Game-related injuries by body part.

Injury risk factors

Compared with the forwards, the defensemen were more likely to report a game-related time-loss injury (IDR=1.21; 95% CI 1.14 to 1.28). There was no difference between defensemen and goalies (IDR=1.06; 95% CI 0.94 to 1.21) or forwards and goalies (IDR=0.88; 95% CI 0.78 to 1.00). There was no significant difference in the reported illness by position. These ratios were identical for estimated AE and recorded TOI.

A significantly more game injuries were reported at home (2368; 51.5%) than on the road (2229; 48.5%) (IDR 1.06; 95% CI 1.01 to 1.13). The period in which the injury occurred was reported in 4529 cases (98.5%). Injuries were significantly more frequent in the first period (2177; 48.1%) than the second (1152; 25.4%; IDR 1.89; 95% CI 1.76 to 2.03) or third (1104; 24.4%; IDR 1.97; 95% CI 1.84 to 2.12) periods. Sixty-one (1.3%) injuries occurred during the pregame warm-up, and 35 (0.8%) injuries occurred in overtime. Game-related injuries and illnesses were also unequally distributed over the course of each season (figures 2 and 3). Specifically, injuries trend towards an increase nearing the end of the regular season, compared with the beginning.

Figure 2

Game-related injury frequency by month of the regular season. *NHL hiatus for Olympic Winter Games.

Figure 3

Game-related illness frequency by month of the regular season. * NHL hiatus for Olympic Winter Games.

Adjusting for diagnostic code, affected body region and cluster by team, multivariate predictors of the time loss following a game-related injury greater than 5 MGL were being a goalie (OR=1.68, 95% CI 1.18 to 2.38), being injured in a road game (OR=1.43, 95% CI 1.25 to 1.63) and mechanism of injury being a body check (OR=2.21, 95% CI 1.86 to 2.62). Age had no association with the time loss. These relationships remained unchanged when examined for time loss of 2 and 10 MGL.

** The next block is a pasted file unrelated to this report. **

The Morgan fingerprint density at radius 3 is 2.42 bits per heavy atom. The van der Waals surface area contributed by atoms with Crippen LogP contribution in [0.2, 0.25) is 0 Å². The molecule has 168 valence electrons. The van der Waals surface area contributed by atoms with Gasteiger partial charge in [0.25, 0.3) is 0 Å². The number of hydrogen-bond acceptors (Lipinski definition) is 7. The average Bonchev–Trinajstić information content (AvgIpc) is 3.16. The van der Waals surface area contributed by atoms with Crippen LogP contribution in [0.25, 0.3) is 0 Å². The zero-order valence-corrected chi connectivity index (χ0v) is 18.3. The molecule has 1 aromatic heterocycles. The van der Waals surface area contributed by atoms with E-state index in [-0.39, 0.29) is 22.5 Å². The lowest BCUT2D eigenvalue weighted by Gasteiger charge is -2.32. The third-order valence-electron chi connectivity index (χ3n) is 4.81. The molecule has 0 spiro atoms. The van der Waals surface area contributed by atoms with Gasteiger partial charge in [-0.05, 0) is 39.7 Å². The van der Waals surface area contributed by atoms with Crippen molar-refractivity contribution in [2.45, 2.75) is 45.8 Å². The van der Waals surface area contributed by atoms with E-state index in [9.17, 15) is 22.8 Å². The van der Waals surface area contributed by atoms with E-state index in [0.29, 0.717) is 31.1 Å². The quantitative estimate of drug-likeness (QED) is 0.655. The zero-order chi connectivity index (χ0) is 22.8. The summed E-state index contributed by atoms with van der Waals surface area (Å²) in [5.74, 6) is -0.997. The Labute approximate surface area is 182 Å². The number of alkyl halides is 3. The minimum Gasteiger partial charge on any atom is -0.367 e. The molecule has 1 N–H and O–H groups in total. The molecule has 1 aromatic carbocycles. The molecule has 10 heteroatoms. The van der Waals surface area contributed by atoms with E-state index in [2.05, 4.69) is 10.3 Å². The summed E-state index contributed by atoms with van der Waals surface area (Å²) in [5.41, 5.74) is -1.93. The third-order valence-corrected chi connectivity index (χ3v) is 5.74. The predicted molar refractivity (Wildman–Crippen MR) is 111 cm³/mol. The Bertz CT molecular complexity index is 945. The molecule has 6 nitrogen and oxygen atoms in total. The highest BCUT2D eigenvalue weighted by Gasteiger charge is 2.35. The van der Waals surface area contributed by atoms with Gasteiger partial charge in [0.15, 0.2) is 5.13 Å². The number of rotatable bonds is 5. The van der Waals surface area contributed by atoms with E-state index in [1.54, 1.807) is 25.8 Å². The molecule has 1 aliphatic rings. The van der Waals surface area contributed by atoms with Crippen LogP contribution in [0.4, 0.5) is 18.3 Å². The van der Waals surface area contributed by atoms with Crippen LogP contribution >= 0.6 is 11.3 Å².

The purpose of this study was to report the rates of injury and illness in the NHL over six seasons and to identify the predictors of associated time loss. We have demonstrated that the time-loss injury rate obtained using estimated exposure is significantly lower than the rate obtained using recorded TOI. The differences in the calculations are due to the fact that the game is played in shifts, with varying participation by each player. Over a typical game with three periods of 20 min stop-time, it is uncommon for a player to be on the ice for more than 30 min in total, with the exception of goaltenders who often play the entire game.

The roughly threefold difference in incidence between the two methods reflects the mathematical effect of players, on average, accumulating 20 of 60 min of a possible playing time. This difference in the reporting of injury rates has implications for comparing the NHL injury rates with the rates from other leagues. To illustrate, the injury rate calculated using estimated AE (15.6/1000 AEs) is consistent with the rates reported for North American collegiate players (13.8–18.7 injuries/1000 AEs)1 ,2 ,13 whereas the rate derived from recorded TOI (49.4/1000 player game-hours) is more similar to the reported injury rates from the elite European leagues (66–79.2/1000 estimated player game-hours).4–7 ,9 Interestingly, published injury rates for the elite European leagues are based on the data collected prior to 2009, and these are consistent with the rates seen in the NHL in the first 2 years of our study (67.3–68/1000 player game-hours).

Also of note, many previously published studies have not differentiated between time-loss and non-time-loss injuries when estimating the injury rates, which might contribute to some differences in our results. This would not, however, account for a significantly lower injury rate in the NHL based on the recorded exposure time compared with the rates based on estimated exposure in other studies. It may be that the rate of injury in the NHL is in fact much lower than in other professional leagues, but this requires further investigation.